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INTRODUCTION

Physical disability is often the most visible type of disability. It is difficult not to see when someone uses a wheelchair or a mobility aid such as a cane, walker, or crutches, or to notice that someone is missing one or more extremities.

Just as different federal and state agencies define the general term disability in different ways, the term physical disability has different definitions. One definition, developed by the Independence Care System (2016) based on the Americans with Disabilities Act of 1990, and published in A Blueprint for Improving Access to Primary Care for Adults with Physical Disabilities, describes physical disability as a functional limitation (specifically, in mobility) that affects one or more activities of daily living—for example, bathing, toileting, cooking, walking, transferring, or dressing.

Another way of defining or describing disability is by function or functional type based on self-reported difficulties (Centers for Disease Prevention and Control [n.d.-a). Using this approach, physical disability can be equated to some degree with the following categories (with the first category most closely aligned):

  • Mobility limitations: Serious difficulty walking or climbing stairs

  • Independent living limitations: Difficulty doing errands such as shopping or visiting a physician’s office alone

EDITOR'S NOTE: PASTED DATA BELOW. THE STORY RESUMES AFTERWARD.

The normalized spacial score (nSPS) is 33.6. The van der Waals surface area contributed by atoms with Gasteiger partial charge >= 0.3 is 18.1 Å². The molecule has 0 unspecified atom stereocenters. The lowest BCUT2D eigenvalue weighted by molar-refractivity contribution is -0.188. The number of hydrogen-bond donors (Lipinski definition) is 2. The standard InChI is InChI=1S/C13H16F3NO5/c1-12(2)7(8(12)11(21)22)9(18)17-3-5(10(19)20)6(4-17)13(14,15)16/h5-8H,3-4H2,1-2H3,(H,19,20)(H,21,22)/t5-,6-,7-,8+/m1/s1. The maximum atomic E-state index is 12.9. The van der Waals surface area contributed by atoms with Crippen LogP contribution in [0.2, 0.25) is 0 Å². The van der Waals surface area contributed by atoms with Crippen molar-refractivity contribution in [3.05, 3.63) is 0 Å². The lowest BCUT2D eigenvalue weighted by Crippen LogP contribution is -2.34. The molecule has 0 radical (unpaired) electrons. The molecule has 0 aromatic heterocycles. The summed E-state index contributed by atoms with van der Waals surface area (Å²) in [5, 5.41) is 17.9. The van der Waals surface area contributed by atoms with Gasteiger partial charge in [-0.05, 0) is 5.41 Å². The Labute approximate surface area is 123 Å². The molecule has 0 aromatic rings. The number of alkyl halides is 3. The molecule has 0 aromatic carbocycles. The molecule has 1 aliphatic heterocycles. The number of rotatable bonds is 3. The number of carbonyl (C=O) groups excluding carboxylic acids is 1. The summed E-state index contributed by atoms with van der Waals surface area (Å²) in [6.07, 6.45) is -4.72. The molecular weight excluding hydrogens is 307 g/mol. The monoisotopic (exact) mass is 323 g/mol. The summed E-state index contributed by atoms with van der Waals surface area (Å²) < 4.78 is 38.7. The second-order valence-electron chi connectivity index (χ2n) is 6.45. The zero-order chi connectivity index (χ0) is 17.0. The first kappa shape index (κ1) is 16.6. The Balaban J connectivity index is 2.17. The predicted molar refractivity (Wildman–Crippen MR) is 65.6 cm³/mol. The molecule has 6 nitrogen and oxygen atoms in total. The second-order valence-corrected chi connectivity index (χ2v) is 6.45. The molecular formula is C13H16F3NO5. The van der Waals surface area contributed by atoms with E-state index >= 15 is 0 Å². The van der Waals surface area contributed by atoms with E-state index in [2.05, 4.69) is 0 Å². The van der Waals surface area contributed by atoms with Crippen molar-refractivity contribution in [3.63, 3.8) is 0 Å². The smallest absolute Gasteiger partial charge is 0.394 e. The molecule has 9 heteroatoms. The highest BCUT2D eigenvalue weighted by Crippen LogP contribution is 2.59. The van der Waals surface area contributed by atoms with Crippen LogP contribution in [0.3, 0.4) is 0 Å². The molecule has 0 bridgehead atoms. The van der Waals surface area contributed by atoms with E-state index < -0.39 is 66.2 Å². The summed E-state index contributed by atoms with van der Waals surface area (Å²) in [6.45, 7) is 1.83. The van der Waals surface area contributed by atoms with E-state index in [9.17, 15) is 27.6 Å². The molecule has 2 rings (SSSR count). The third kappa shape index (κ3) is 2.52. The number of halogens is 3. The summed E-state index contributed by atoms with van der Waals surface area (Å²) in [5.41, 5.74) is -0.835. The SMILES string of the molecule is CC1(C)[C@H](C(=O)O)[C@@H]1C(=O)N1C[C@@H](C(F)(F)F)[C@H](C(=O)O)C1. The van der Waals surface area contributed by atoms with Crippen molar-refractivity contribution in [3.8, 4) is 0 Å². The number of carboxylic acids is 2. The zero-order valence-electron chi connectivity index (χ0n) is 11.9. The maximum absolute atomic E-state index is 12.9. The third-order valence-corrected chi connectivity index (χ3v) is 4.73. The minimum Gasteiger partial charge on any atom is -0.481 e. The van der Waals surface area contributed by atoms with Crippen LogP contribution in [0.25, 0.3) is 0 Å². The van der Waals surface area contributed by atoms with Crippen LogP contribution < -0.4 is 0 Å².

• Self-care limitations: Difficulty dressing or bathing

In its Survey of Income and Program Participation (SIPP), the US Census Bureau (2014) defined physical disability as follows:

  • Requiring the use of a wheelchair, a cane, crutches, or a walker

  • Difficulty performing one or more of the following functional activities: seeing, hearing, speaking, lifting/carrying, using stairs, walking, or grasping small objects

  • Difficulty with one or more activities of daily living (getting around inside the home, getting in or out of bed or a chair, bathing, dressing, eating, and toileting)

  • Difficulty with one or more instrumental activities of daily living (going outside the home, keeping track of money and bills, preparing meals, doing light housework, taking prescription medicines in the right amount at the right time, and using the telephone)

The functional limitations addressed in the SIPP cover difficulties with hearing, seeing, cognitive activities, ambulatory activities, self-care activities, and independent living activities.

Finally, the terminology used by the Centers for Disease Control and Prevention (CDC) in the National Health Interview Survey (NHIS) demonstrates the complexity of definitions of disability in general and physical disability specifically (CDC, n.d.-b):

  • Has limitation of activity (e.g., personal care needs, routine needs, inability to work, limited work, walking, remembering; other physical, mental, or emotional limitations)

  • Requires use of special equipment (e.g., cane, wheelchair, special bed, special telephone)

MORE ON THE NHIS

The NHIS, which combines the efforts of multiple agencies and organizations interested in monitoring the health of the nation, includes questions related to the following topics:

  • Work limitations

  • The need for assistance with tasks related to personal care, such as eating, bathing, dressing, and getting around ...

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